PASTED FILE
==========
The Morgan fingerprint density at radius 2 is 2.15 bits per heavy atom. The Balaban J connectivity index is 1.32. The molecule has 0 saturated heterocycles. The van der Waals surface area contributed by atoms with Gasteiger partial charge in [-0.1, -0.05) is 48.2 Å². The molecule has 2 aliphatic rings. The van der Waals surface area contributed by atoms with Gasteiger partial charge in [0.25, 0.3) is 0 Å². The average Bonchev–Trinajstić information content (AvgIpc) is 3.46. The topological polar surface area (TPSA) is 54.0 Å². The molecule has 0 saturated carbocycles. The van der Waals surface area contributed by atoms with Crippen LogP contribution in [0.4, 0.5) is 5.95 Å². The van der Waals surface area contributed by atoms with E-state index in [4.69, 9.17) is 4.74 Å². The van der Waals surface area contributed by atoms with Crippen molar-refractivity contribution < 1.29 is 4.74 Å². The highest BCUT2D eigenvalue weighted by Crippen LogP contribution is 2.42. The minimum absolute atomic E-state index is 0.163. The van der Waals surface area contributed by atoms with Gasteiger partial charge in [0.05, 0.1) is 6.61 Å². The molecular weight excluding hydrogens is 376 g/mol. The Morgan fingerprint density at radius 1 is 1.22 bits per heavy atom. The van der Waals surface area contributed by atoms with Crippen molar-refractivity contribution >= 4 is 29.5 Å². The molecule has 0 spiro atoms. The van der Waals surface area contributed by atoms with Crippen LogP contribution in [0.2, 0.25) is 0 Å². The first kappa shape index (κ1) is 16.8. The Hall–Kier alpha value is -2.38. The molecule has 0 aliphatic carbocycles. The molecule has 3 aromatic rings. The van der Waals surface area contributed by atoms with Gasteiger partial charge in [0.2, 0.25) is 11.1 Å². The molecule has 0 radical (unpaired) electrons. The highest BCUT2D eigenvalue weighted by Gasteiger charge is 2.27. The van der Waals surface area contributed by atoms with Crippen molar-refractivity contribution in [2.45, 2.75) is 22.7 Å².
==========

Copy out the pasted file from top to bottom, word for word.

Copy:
The Morgan fingerprint density at radius 2 is 2.15 bits per heavy atom. The Balaban J connectivity index is 1.32. The molecule has 0 saturated heterocycles. The van der Waals surface area contributed by atoms with Gasteiger partial charge in [-0.1, -0.05) is 48.2 Å². The molecule has 2 aliphatic rings. The van der Waals surface area contributed by atoms with Gasteiger partial charge in [0.25, 0.3) is 0 Å². The average Bonchev–Trinajstić information content (AvgIpc) is 3.46. The topological polar surface area (TPSA) is 54.0 Å². The molecule has 0 saturated carbocycles. The van der Waals surface area contributed by atoms with Crippen LogP contribution in [0.4, 0.5) is 5.95 Å². The van der Waals surface area contributed by atoms with E-state index in [4.69, 9.17) is 4.74 Å². The van der Waals surface area contributed by atoms with Crippen molar-refractivity contribution < 1.29 is 4.74 Å². The highest BCUT2D eigenvalue weighted by Crippen LogP contribution is 2.42. The minimum absolute atomic E-state index is 0.163. The van der Waals surface area contributed by atoms with Gasteiger partial charge in [0.05, 0.1) is 6.61 Å². The molecular weight excluding hydrogens is 376 g/mol. The Morgan fingerprint density at radius 1 is 1.22 bits per heavy atom. The van der Waals surface area contributed by atoms with Crippen molar-refractivity contribution >= 4 is 29.5 Å². The molecule has 0 spiro atoms. The van der Waals surface area contributed by atoms with Crippen LogP contribution in [0.2, 0.25) is 0 Å². The first kappa shape index (κ1) is 16.8. The Hall–Kier alpha value is -2.38. The molecule has 0 aliphatic carbocycles. The molecule has 3 aromatic rings. The van der Waals surface area contributed by atoms with Gasteiger partial charge in [0.2, 0.25) is 11.1 Å². The molecule has 0 radical (unpaired) electrons. The highest BCUT2D eigenvalue weighted by Gasteiger charge is 2.27. The van der Waals surface area contributed by atoms with Crippen molar-refractivity contribution in [2.45, 2.75) is 22.7 Å².